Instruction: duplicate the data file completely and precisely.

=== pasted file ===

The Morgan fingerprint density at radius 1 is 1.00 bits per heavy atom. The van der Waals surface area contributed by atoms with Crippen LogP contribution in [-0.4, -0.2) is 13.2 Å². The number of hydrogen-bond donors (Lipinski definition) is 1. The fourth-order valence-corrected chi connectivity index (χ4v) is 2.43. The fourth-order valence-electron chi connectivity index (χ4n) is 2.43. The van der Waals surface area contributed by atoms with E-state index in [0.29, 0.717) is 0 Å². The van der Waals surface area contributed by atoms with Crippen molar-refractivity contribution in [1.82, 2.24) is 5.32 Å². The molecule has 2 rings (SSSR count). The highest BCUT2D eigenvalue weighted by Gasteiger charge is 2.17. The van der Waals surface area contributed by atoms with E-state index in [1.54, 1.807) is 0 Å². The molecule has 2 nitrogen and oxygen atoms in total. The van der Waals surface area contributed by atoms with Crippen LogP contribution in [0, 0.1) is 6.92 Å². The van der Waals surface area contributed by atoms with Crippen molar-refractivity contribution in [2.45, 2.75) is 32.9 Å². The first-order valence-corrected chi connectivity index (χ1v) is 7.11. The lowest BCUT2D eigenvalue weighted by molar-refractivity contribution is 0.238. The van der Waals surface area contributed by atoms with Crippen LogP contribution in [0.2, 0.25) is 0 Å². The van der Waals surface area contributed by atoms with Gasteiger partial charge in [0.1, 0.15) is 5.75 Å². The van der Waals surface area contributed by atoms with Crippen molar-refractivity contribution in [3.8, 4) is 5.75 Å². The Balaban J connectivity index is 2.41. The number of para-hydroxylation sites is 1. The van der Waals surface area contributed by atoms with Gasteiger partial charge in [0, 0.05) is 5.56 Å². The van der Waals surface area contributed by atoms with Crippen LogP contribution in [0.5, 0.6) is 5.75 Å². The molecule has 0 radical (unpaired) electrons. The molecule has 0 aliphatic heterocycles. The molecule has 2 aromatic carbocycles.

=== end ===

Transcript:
The Morgan fingerprint density at radius 1 is 1.00 bits per heavy atom. The van der Waals surface area contributed by atoms with Crippen LogP contribution in [-0.4, -0.2) is 13.2 Å². The number of hydrogen-bond donors (Lipinski definition) is 1. The fourth-order valence-corrected chi connectivity index (χ4v) is 2.43. The fourth-order valence-electron chi connectivity index (χ4n) is 2.43. The van der Waals surface area contributed by atoms with E-state index in [0.29, 0.717) is 0 Å². The van der Waals surface area contributed by atoms with Crippen molar-refractivity contribution in [1.82, 2.24) is 5.32 Å². The molecule has 2 rings (SSSR count). The highest BCUT2D eigenvalue weighted by Gasteiger charge is 2.17. The van der Waals surface area contributed by atoms with E-state index in [1.54, 1.807) is 0 Å². The molecule has 2 nitrogen and oxygen atoms in total. The van der Waals surface area contributed by atoms with Crippen LogP contribution in [0, 0.1) is 6.92 Å². The van der Waals surface area contributed by atoms with Crippen molar-refractivity contribution in [2.45, 2.75) is 32.9 Å². The first-order valence-corrected chi connectivity index (χ1v) is 7.11. The lowest BCUT2D eigenvalue weighted by molar-refractivity contribution is 0.238. The van der Waals surface area contributed by atoms with Crippen LogP contribution in [0.2, 0.25) is 0 Å². The van der Waals surface area contributed by atoms with Gasteiger partial charge in [0.1, 0.15) is 5.75 Å². The van der Waals surface area contributed by atoms with Crippen molar-refractivity contribution in [3.8, 4) is 5.75 Å². The Balaban J connectivity index is 2.41. The number of para-hydroxylation sites is 1. The van der Waals surface area contributed by atoms with Gasteiger partial charge in [0, 0.05) is 5.56 Å². The van der Waals surface area contributed by atoms with Crippen LogP contribution in [0.5, 0.6) is 5.75 Å². The molecule has 0 radical (unpaired) electrons. The molecule has 0 aliphatic heterocycles. The molecule has 2 aromatic carbocycles.